Monday, July 29, 2013

Question for the Week of Jul 29 - Aug 4: Indy Film's Racist-ey Overtones

You heard about the accusations of racism and insensitivity for Temple of Doom. What do you think?
So let me first note that I wrote one of my first long-ass posts about the entire trilogy, as well as my first Question entry (a silly one) and a later Question (which is one of my favorites). If you search for "Indy" on this site, you'll see it's come up other times, too.

I learned about the complaints when I was reading up on the series a few years ago. For once, I'll just use the Wiki entry:
The film's depiction of Hindus caused controversy in India, and brought it to the attention of the country's censors, who placed a temporary ban on it.[4] The inaccurate depiction of Goddess Kali as a representative of the underworld and evil met with much criticism as she is instead the Goddess of Energy (Shakti). The depiction of Indian cuisine was also condemned as it has no relation whatsoever with "baby snakes, eyeball soup, beetles and chilled monkey brains." Shashi Tharoor has condemned the film and pointed to numerous offensive and factually inaccurate portrayals.[5] Yvette Rosser has criticized the film for contributing to racist stereotypes of Indians in Western society, writing "[it] seems to have been taken as a valid portrayal of India by many teachers, since a large number of students surveyed complained that teachers referred to the eating of monkey brains."[6]

While this has some basis in fact, I think it was just a dumb, careless mistake. I can't really imagine Steven Spielberg espousing bigotry, much less risking damage to his reputation in that way. I've bagged on Lucas, but even the racism complaints about the Prequels pretty much came off to me as "this old white guy just doesn't put enough thought or perspective into what he's doing."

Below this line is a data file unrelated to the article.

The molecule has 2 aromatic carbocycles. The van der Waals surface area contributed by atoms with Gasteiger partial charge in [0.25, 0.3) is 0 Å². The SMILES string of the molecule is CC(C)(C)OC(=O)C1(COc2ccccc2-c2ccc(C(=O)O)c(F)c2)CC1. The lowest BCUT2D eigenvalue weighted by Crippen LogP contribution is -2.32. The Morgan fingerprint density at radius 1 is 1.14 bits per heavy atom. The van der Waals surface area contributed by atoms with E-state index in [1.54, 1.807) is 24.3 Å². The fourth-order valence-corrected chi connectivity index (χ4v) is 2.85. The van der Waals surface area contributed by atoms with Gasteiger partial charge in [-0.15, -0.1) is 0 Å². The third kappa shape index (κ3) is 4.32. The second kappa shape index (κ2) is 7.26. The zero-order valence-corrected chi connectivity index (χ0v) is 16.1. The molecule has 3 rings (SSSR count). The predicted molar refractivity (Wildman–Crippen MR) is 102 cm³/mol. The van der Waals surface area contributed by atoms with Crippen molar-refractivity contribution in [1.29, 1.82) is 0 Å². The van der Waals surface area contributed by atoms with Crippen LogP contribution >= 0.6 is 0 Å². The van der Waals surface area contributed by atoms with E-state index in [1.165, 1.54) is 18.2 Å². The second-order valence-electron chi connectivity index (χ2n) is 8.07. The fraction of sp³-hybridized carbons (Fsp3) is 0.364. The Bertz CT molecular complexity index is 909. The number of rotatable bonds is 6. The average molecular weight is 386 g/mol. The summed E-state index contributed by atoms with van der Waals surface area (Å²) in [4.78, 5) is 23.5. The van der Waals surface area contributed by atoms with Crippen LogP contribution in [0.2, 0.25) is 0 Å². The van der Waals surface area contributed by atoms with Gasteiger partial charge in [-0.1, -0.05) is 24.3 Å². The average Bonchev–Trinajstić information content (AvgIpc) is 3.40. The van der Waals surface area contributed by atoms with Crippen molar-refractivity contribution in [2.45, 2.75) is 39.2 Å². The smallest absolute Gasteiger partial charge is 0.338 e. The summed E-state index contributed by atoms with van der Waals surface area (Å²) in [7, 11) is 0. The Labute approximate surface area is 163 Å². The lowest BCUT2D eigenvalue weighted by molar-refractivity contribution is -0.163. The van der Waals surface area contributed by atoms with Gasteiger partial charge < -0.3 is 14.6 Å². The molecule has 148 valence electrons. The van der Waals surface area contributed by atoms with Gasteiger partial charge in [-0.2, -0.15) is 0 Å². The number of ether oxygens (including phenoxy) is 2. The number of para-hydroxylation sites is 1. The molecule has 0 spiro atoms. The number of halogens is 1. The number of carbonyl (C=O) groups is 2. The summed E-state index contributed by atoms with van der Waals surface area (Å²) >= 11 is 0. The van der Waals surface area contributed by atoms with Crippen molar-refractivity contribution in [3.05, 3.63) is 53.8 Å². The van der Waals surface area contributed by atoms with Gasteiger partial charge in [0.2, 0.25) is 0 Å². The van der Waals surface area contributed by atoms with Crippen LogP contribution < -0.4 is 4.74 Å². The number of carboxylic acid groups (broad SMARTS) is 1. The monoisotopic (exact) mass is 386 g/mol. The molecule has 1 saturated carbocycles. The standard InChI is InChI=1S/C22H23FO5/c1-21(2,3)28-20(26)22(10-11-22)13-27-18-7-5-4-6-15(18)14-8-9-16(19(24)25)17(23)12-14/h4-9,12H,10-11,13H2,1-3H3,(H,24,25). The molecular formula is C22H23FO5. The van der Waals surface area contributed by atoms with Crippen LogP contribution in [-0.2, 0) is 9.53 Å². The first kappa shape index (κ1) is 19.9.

I know that such an answer is very brief, and maybe comes off as dismissive or facile. I've been subjected to multiple forms of bigotry in my own life - both for ethnicities that I do/don't belong to as well as for having long hair and being called the gay slur - and I simply cannot abide it, whether or not that prejudice actually applies to me or mine.

However, this question does allow me to go off on two major points that have bugged me about the Indiana Jones films, and bigotry does play into it...

First, there is something laughably silly about the idea that people are trying to protect powerful mystical artifacts from falling into the wrong hands. Why is it silly? Because the Ark of the Covenant and the Holy Grail both protect themselves and are unusable!

Think about it: Gods are powerful, right? And they have more "intelligence" and "ability" than mortals, right? So if there's no history of their instruments being usurped, why would anyone worry about their misuse?

The Ark unleashes a team of spirits which can wipe people out like a kid stomping on ants. They will electrocute, melt, explode, and liquefy you. The Jewish god designs his toys with some serious fail-safes. Mazel tov.

Meanwhile, the Grail is protected by 4 solid booby-traps. And if you get past them all and even if you pick the right Cup, you can't take it outside its resting place without collapsing the very ground beneath your feet. The damage is so complete, you couldn't get it out in time. And hell, if it did get outside, maybe that soil would suddenly turn into a sinkhole, too.

Bluntly put, that stupid Templar knight wasted his life protecting something that the Christian god already covered quite neatly. God, How It Should Have Ended recently said the same thing. If you believe in a god, don't second-guess it, buddy!

Yet one of these things is not like the others, and it actually brings us to my second point, the point wherein some bigotry actually does seem to crop up. See, while the Ark and Grail are tamper-proofed, Mola Ram and the Thuggees are actually able to call upon and use the power of the Sankara stones!